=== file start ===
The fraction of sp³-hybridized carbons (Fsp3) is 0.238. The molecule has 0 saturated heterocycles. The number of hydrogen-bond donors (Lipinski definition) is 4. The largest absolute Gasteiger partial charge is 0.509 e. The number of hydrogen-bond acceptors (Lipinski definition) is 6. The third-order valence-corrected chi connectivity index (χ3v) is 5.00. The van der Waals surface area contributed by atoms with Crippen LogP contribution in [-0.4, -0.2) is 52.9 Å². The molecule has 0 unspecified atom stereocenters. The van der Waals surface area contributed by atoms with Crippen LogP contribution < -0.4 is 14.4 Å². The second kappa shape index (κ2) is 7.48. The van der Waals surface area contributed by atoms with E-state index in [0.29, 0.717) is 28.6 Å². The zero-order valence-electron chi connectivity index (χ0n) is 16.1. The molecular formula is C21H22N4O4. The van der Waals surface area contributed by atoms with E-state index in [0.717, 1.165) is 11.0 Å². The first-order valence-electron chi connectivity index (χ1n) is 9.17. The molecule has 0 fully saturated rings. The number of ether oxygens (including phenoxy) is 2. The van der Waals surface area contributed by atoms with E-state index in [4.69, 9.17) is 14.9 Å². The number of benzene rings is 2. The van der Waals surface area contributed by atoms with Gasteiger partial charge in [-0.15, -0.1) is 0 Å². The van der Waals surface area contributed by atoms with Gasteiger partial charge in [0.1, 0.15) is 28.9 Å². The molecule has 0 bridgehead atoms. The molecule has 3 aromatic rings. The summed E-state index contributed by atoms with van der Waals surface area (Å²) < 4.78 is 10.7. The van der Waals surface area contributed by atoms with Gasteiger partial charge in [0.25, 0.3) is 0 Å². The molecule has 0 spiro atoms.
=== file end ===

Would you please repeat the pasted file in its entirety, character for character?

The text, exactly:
The fraction of sp³-hybridized carbons (Fsp3) is 0.238. The molecule has 0 saturated heterocycles. The number of hydrogen-bond donors (Lipinski definition) is 4. The largest absolute Gasteiger partial charge is 0.509 e. The number of hydrogen-bond acceptors (Lipinski definition) is 6. The third-order valence-corrected chi connectivity index (χ3v) is 5.00. The van der Waals surface area contributed by atoms with Crippen LogP contribution in [-0.4, -0.2) is 52.9 Å². The molecule has 0 unspecified atom stereocenters. The van der Waals surface area contributed by atoms with Crippen LogP contribution < -0.4 is 14.4 Å². The second kappa shape index (κ2) is 7.48. The van der Waals surface area contributed by atoms with E-state index in [0.29, 0.717) is 28.6 Å². The zero-order valence-electron chi connectivity index (χ0n) is 16.1. The molecular formula is C21H22N4O4. The van der Waals surface area contributed by atoms with E-state index in [0.717, 1.165) is 11.0 Å². The first-order valence-electron chi connectivity index (χ1n) is 9.17. The molecule has 0 fully saturated rings. The number of ether oxygens (including phenoxy) is 2. The van der Waals surface area contributed by atoms with E-state index in [4.69, 9.17) is 14.9 Å². The number of benzene rings is 2. The van der Waals surface area contributed by atoms with Gasteiger partial charge in [-0.15, -0.1) is 0 Å². The van der Waals surface area contributed by atoms with Gasteiger partial charge in [0.1, 0.15) is 28.9 Å². The molecule has 0 bridgehead atoms. The molecule has 3 aromatic rings. The summed E-state index contributed by atoms with van der Waals surface area (Å²) < 4.78 is 10.7. The van der Waals surface area contributed by atoms with Gasteiger partial charge in [0.25, 0.3) is 0 Å². The molecule has 0 spiro atoms.